History plays a vibrant part in our school curriculum because it is very popular with all our pupils. We aim to inspire their curiosity so that our pupils are actively involved in their learning. Our curriculum provides our pupils with a chronologically secure knowledge and understanding of Britain’s past and that of the wider world. We want them to develop a clear historical perspective so that they can piece together their growing knowledge and fit it into different contexts. In this way they learn to appreciate how people and events in the past have shaped the way that we live now. Our history curriculum is further enriched through regular opportunities for all of our pupils to visit museums and sites of historical significance and to take part in workshops led by specialised visitors to our school.

At Key Stage 1 we value the importance of stories in our history teaching. Pupils listen and respond to stories and use sources of information to help them ask and answer questions. They learn how the past is different from the present.  Our pupils handle artefacts and pictures so that they begin to build a visual memory bank of the past and use simple historical words and phrases.

At Key Stage 2, as our pupils continue to build their knowledge and understanding of the past, they also learn to become more critical thinkers. They learn that the past can be represented and interpreted in different ways and so they develop their ability to investigate and reflect on different versions of events. They confidently begin to pose and investigate their own questions about the past and they share their ideas in many creative ways including writing, art, drama and ICT.

A high-quality history education will help the pupils at Christ Church gain a coherent knowledge and understanding of Britain’s past and that of the wider world.  It should inspire our  pupils’ curiosity to know more about the past.  Teaching should equip our pupils to ask perceptive questions, think critically, weigh evidence, sift arguments, and develop perspective and judgement.  History helps our pupils to understand the complexity of people’s lives, the process of change, the diversity of societies and relationships between different groups, as well as their own identity and the challenges of their time.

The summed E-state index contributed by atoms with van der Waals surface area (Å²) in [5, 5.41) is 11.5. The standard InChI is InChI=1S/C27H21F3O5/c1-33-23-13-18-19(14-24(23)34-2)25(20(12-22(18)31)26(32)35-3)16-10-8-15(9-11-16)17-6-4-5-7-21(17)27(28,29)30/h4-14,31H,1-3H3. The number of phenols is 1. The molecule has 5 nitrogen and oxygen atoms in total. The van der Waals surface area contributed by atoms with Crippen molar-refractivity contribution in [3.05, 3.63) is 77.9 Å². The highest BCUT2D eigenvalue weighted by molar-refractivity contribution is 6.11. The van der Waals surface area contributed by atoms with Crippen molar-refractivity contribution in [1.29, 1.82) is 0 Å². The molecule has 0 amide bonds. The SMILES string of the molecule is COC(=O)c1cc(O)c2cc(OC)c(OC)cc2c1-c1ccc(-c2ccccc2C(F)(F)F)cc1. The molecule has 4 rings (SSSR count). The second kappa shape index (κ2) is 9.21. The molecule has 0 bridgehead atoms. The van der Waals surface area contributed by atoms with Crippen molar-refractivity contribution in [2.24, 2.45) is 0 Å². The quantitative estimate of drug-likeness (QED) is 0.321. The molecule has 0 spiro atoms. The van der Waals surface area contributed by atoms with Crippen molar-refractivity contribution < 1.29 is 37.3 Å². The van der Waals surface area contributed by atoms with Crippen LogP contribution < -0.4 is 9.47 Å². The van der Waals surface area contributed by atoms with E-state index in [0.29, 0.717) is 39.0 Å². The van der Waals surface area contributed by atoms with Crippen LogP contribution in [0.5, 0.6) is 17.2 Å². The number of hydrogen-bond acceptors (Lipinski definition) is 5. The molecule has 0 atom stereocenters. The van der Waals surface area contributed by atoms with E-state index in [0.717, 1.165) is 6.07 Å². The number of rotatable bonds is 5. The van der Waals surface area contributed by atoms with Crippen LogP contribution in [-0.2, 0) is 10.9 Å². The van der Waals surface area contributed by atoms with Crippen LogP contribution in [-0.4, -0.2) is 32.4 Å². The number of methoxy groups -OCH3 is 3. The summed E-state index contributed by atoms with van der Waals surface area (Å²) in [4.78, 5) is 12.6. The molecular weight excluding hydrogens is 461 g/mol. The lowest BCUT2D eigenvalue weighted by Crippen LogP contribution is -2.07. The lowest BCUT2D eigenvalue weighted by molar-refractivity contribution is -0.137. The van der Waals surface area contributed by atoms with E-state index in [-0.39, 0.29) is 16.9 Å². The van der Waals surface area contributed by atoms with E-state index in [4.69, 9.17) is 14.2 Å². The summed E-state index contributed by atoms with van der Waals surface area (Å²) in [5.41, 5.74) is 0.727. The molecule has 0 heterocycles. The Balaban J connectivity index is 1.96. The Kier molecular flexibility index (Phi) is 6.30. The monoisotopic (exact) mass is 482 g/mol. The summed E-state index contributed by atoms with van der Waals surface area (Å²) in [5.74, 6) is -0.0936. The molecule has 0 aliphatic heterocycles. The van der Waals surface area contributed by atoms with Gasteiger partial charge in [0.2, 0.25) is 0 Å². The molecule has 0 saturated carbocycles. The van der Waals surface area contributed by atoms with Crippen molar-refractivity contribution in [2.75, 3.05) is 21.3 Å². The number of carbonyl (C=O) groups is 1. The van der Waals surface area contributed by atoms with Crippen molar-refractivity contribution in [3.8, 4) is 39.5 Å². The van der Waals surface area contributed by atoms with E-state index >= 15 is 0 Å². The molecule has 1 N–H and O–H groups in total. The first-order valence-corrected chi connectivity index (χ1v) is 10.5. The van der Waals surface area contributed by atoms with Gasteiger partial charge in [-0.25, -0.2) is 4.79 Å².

The National Curriculum for history aims to ensure that all pupils:

  • know and understand the history of these islands as a coherent, chronological narrative, from the earliest times to the present day: how people’s lives have shaped this nation and how Britain has influenced and been influenced by the wider world
  • know and understand significant aspects of the history of the wider world: the nature of ancient civilisations; the expansion and dissolution of empires; characteristic features of past non-European societies; achievements and follies of mankind
  • gain and deploy a historically-grounded understanding of abstract terms such as empire, civilisation, parliament and peasantry
  • understand historical concepts such as continuity and change, cause and consequence, similarity, difference and significance and use them to make connections, draw contrasts, analyse trends, frame historically-vaild questions and create their own structured accounts, including written narriatives and analyses
  • understanding the methods of historical enquiry, including how evidence is used rigorously to make historical claims, and discern how and why contrasting arguements and interpretations of the past have been constructed
  • gain historical perspective by placing their growing knowledge into different contexts, understanding the connections between local, regional, national and international history; between cultural, economic, military, political, religious and social history; and between short- and long-term timescales.